Table 3.11 Poverty Gap - Civilians with and without Disabilities Ages 18 to 64 Years Living in the Community for the U.S. by States and Disability Status

In 2014, the poverty rate of individuals with disabilities ages 18 to 64 years living in the community was 28.2 percent, while the poverty rate of individuals without disabilities ages 18 to 64 years living in the community was 13.0 percent—a difference of 15.2 percentage points. The poverty gap was smallest in Alaska (a difference of 9.5 percentage points) and greatest in District of Columbia (a difference of 27.1 percentage points).


Table 3.12 Poverty Gap - Civilians with and without Disabilities Ages 65 Years and Over Living in the Community for the U.S. by States and Disability Status

In 2014, the poverty rate of individuals with disabilities ages 65 years and over living in the community was 13.0 percent, while the poverty rate of individuals without disabilities ages 65 years and over living in the community was 7.5 percent—a difference of 5.4 percentage points. The poverty gap was smallest in Delaware (a difference of 1.4 percentage points) and greatest in District of Columbia (a difference of 12.9 percentage points).


Table 3.13 Change in Poverty Gap - Civilians with and without Disabilities Ages Under 5 Years Living in the Community for the U.S


In 2013, the poverty gap between individuals with and without disabilities ages under 5 years living in the community was 11.3 percent. In 2014, the poverty gap between individuals with and without disabilities ages under 5 years living in the community was 10.1 percent, a 1.2 percentage point decrease. The largest percentage point increase in the poverty gap from 2013 to 2014 was in Kentucky, a 35.8 percentage point increase, while the largest decrease in the poverty gap was in South Carolina, a 45.1 percentage point decrease.


Table 3.14 Change in Poverty Gap - Civilians with and without Disabilities Ages 5 to 17 Years Living in the Community for the U.S.

In 2013, the poverty gap between individuals with and without disabilities ages 5 to 17 years living in the community was 13.5 percent. In 2014, the poverty gap between individuals with and without disabilities ages 5 to 17 years living in the community was 12.4 percent, a 1.1 percentage point decrease. The largest percentage point increase in the poverty gap from 2013 to 2014 was in District of Columbia, a 20.1 percentage point increase, while the largest decrease in the poverty gap was in South Dakota, a 17.7 percentage point decrease.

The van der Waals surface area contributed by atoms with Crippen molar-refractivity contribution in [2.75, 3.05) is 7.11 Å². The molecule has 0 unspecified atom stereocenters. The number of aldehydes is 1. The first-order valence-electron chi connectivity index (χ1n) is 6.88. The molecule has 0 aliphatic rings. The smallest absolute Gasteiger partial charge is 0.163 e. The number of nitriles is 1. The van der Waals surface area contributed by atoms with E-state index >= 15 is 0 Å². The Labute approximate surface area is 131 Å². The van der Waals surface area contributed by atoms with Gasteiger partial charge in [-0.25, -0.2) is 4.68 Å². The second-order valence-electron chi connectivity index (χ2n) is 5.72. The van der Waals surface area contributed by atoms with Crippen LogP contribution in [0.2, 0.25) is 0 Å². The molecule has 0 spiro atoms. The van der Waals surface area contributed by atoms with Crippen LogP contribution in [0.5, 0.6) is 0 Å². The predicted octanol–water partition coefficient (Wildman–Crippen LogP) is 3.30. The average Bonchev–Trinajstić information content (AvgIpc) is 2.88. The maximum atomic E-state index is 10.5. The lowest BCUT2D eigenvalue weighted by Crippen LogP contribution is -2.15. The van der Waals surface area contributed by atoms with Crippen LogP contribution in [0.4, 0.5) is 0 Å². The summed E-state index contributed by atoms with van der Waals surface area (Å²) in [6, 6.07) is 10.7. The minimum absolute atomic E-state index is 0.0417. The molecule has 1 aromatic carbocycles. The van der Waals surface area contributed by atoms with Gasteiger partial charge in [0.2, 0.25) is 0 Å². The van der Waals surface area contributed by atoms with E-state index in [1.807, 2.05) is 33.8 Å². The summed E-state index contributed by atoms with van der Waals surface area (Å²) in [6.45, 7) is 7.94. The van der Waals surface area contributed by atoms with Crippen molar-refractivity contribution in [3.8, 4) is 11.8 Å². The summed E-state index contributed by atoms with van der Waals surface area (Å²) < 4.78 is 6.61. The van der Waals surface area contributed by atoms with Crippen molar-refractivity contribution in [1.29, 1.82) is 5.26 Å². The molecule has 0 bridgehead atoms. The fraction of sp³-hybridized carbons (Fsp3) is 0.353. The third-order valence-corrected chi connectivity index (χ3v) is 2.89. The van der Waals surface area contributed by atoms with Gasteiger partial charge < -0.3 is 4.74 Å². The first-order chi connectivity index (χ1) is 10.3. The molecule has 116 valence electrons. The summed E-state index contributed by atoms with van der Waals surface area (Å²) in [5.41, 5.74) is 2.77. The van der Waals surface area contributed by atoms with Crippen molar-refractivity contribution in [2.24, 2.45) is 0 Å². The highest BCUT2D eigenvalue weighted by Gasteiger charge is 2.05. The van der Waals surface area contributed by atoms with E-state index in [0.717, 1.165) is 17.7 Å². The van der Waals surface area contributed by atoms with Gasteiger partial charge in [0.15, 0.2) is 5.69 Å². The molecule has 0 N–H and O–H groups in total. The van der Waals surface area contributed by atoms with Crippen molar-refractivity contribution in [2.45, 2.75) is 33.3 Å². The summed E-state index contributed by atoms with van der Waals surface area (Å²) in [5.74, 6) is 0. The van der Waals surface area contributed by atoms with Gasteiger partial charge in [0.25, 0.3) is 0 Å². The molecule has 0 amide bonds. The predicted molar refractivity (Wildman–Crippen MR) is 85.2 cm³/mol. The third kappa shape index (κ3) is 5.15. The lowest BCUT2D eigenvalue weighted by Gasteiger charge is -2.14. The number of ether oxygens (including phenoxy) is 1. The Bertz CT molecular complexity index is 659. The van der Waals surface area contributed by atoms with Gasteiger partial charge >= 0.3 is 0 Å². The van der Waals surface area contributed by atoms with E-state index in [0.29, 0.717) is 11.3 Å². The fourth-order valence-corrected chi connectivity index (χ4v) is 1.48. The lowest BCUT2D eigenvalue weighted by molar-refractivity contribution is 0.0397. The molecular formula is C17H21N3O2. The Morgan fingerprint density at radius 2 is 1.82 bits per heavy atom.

Table 3.15 Change in Poverty Gap - Civilians with and without Disabilities Ages 18 to 64 Years Living in the Community for the U.S.

In 2013, the poverty gap between individuals with and without disabilities ages 18 to 64 years living in the community was 15.1 percent. In 2014, the poverty gap between individuals with and without disabilities ages 18 to 64 years living in the community was 15.2 percent, a 0.1 percentage point increase. The largest percentage point increase in the poverty gap from 2013 to 2014 was in District of Columbia, a 5.3 percentage point increase, while the largest decrease in the poverty gap was in Idaho, a 3.1 percentage point decrease


Table 3.16 Change in Poverty Gap - Civilians with and without Disabilities Ages 65 Years and Over Living in the Community for the U.S. 

In 2013, the poverty gap between individuals with and without disabilities ages 65 years and over living in the community was 5.8 percent. In 2014, the poverty gap between individuals with and without disabilities ages 65 years and over living in the community was 5.4 percent, a 0.4 percentage point decrease. The largest percentage point increase in the poverty gap from 2013 to 2014 was in Rhode Island, a 4.6 percentage point increase, while the largest decrease in the poverty gap was in Hawaii, a 2.7 percentage point decrease.

Table 3.17 Poverty Rate among Civilians Ages 16 to 64 Years by Disability Status and Year, In March

In 2015, the poverty rate among non-institutionalized civilians ages 16 to 64 was 30.5 percent for people with a work limitation and 12.0 percent for people without a work limitation. The poverty rate was 28.5 percent for people with a broad disability as compared to 12.4 percent for people without a broad disability. The poverty rate was 27.6 percent for people with a work limitation and/or broad disability as compared to 11.7 percent for people without a work limitation and/or broad disability.

 


Annual Disability Statistics Compendium

Funding for this project
is made possible by:

The StatsRRTC is funded by the Department of Health and Human Services, Administration for Community Living, NIDILRR – Rehabilitation Research and Training Centers (RRTCs) Program under cooperative agreement 90RT5022-02-00, from 2013 - 2018.